We're doing the same thing in our little suburban house with the hopefully not so naive thought that we might be able to ride out this storm into our ancient years here - even if and when unemployed.

I know that's a lot of hope. Still though, my grandfathers did something similar when they left the south side of Chicago in the 1930's and moved 30 miles west to farm chickens and build homes.

That homemade wind generator is especially intriguing.

Doom and Teetering. Been looking at cell phone and palm devices for years and blowing off upgrades for those reasons. Recently started looking at iphones and that palm device from apple that's just like an iphone with no phone. that anti-iphone intrigues me as a mini laptop with ridiculously low energy demand. is that something to consider for basic computing needs (more like desires - spreadsheets...) in the mad max years?

Bilbo said...

It is interesting to contrast this post with John Michael Greer's recent post about the US becoming a third world country. Having recently spent 2 years in a third world country with 80% unemployment and living the lifestyle, I can give some first hand experience of what the unemployed there actually buy. These are all consumable products.

Single use shampoo packets. A whole bottle of shampoo is unaffordable, so you only buy what you need right now.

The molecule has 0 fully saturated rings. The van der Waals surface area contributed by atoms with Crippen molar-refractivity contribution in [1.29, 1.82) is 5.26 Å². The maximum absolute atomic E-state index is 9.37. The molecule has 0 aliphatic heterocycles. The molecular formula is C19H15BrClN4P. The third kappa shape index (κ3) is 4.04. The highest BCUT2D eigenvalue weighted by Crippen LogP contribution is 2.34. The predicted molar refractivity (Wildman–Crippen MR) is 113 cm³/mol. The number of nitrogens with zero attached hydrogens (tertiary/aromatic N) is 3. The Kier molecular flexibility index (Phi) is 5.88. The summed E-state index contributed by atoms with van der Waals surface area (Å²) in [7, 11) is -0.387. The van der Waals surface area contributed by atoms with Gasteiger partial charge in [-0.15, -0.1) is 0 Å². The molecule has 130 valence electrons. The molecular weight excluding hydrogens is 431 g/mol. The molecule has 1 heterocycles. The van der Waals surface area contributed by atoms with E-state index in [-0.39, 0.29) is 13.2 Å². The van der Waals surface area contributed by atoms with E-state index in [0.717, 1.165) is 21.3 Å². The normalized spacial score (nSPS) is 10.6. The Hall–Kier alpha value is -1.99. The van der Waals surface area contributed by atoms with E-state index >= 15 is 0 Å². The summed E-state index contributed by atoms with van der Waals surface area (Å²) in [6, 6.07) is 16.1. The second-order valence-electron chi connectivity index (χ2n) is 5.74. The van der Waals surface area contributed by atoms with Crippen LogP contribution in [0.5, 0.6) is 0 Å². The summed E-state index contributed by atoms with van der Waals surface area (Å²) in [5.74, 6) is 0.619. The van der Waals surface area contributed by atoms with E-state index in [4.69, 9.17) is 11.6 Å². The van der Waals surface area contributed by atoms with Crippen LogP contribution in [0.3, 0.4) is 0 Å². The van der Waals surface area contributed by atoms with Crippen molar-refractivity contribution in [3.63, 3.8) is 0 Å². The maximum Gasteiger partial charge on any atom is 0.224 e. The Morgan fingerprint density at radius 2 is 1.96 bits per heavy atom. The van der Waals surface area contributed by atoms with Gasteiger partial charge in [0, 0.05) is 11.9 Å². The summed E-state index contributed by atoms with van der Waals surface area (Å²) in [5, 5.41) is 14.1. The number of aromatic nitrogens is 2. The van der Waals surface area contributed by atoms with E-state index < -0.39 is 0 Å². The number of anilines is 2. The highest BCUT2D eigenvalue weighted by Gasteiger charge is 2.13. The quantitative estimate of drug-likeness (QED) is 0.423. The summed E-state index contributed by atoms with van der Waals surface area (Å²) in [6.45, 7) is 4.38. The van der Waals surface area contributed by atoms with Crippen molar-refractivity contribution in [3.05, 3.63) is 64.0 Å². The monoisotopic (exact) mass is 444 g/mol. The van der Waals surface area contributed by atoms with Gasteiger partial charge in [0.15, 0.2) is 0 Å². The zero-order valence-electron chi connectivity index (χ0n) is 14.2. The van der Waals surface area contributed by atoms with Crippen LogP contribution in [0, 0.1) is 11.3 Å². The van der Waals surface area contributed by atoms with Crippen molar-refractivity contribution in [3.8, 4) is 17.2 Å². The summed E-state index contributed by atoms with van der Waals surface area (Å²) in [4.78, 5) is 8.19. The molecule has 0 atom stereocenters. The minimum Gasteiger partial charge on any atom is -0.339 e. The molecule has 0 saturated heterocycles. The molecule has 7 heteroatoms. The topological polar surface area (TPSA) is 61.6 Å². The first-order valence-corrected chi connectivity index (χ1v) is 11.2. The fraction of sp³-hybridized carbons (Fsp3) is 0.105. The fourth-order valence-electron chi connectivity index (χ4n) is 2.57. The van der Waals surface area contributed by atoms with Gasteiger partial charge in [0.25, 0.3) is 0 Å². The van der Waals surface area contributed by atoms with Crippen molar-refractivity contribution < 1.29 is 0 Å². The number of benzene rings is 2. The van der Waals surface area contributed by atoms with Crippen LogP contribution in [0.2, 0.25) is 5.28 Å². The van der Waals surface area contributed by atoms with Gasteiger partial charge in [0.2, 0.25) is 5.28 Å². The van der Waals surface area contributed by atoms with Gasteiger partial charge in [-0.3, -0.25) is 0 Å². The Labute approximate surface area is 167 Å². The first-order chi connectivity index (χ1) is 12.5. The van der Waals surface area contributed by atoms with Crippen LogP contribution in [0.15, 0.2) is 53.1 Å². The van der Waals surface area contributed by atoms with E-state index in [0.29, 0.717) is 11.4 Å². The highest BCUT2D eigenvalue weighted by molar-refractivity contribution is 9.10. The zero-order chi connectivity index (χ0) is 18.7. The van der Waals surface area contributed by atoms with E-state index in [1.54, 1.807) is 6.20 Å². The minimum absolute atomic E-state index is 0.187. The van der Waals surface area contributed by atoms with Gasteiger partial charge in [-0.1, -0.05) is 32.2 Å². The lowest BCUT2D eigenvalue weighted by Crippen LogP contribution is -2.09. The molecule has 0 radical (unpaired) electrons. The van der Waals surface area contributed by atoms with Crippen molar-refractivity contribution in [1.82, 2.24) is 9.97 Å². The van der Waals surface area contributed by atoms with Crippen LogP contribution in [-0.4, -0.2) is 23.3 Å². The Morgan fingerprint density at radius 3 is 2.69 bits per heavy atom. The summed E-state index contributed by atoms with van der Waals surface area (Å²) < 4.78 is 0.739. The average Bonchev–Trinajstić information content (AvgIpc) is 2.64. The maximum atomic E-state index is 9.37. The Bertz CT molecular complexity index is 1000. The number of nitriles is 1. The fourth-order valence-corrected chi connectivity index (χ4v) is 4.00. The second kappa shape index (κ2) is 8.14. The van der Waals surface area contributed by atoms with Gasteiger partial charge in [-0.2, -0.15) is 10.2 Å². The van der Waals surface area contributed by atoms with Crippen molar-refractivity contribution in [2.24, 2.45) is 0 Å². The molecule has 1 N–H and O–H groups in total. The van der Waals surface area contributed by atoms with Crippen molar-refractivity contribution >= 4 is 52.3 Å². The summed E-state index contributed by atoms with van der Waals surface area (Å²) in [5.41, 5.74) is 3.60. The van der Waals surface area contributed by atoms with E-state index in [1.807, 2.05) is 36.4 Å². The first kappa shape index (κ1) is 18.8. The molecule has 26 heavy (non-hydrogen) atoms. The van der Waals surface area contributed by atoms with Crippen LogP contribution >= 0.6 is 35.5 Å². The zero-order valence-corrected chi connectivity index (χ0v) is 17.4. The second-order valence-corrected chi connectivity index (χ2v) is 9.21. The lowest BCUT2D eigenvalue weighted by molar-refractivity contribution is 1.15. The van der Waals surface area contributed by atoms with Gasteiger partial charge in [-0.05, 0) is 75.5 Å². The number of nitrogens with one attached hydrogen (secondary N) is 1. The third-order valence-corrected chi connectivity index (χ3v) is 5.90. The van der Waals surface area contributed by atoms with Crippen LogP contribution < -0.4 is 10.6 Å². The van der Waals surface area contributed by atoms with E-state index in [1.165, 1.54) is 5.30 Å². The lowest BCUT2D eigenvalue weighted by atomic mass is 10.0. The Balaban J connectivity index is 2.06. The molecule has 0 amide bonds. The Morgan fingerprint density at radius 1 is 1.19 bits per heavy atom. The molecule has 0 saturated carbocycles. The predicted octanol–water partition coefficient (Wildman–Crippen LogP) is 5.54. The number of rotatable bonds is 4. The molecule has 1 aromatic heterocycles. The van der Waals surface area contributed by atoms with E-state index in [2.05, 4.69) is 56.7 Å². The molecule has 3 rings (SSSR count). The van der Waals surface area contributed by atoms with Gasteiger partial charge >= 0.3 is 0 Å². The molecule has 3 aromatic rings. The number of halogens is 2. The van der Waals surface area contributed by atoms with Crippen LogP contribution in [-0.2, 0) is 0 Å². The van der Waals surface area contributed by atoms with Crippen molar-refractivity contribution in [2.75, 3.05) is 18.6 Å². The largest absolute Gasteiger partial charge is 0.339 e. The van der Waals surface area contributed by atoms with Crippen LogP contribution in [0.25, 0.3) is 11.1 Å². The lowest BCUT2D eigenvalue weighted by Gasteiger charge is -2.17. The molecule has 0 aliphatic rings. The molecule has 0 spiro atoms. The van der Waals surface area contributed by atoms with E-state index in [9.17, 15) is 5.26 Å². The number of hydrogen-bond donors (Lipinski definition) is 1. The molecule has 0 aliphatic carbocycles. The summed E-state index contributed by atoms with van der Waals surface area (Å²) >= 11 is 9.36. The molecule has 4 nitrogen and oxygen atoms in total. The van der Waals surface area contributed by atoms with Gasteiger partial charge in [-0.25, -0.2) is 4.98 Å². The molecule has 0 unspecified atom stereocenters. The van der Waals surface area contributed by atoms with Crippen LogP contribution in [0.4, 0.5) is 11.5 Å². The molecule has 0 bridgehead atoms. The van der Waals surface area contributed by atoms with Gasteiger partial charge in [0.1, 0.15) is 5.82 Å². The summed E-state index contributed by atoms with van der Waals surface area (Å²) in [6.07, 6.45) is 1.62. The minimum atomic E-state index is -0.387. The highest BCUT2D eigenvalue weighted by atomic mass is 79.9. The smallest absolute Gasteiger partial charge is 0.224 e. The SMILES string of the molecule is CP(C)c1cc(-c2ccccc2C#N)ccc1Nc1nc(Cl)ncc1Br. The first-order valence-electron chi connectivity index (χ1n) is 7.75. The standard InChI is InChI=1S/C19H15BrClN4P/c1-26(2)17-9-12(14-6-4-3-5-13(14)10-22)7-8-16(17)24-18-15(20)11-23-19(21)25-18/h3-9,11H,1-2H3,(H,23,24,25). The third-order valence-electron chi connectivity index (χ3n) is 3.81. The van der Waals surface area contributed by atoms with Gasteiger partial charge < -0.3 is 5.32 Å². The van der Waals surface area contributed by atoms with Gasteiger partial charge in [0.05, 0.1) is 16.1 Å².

Single use laundry detergent packets. Make sure it's strong detergent, too. When you can only afford to wash your few clothes once a month, your detergent had better get them clean. Enterprising people would go to town and buy in bulk and then resell it a cup at time.

Lamb flaps. People would buy cases of frozen lamb flaps, sit by the roadside, and try to sell them all before they thaw. What are lamb flaps? Well, they are a rather undesirable fatty cut from the underside, but really cheap because not many people are so desperate to buy them (yet). Fiji considers them so unhealthy that will not allow them to be imported into the country. If you go to New Zealand where they are produced, you'll find them in the frozen dog food section of the supermarket.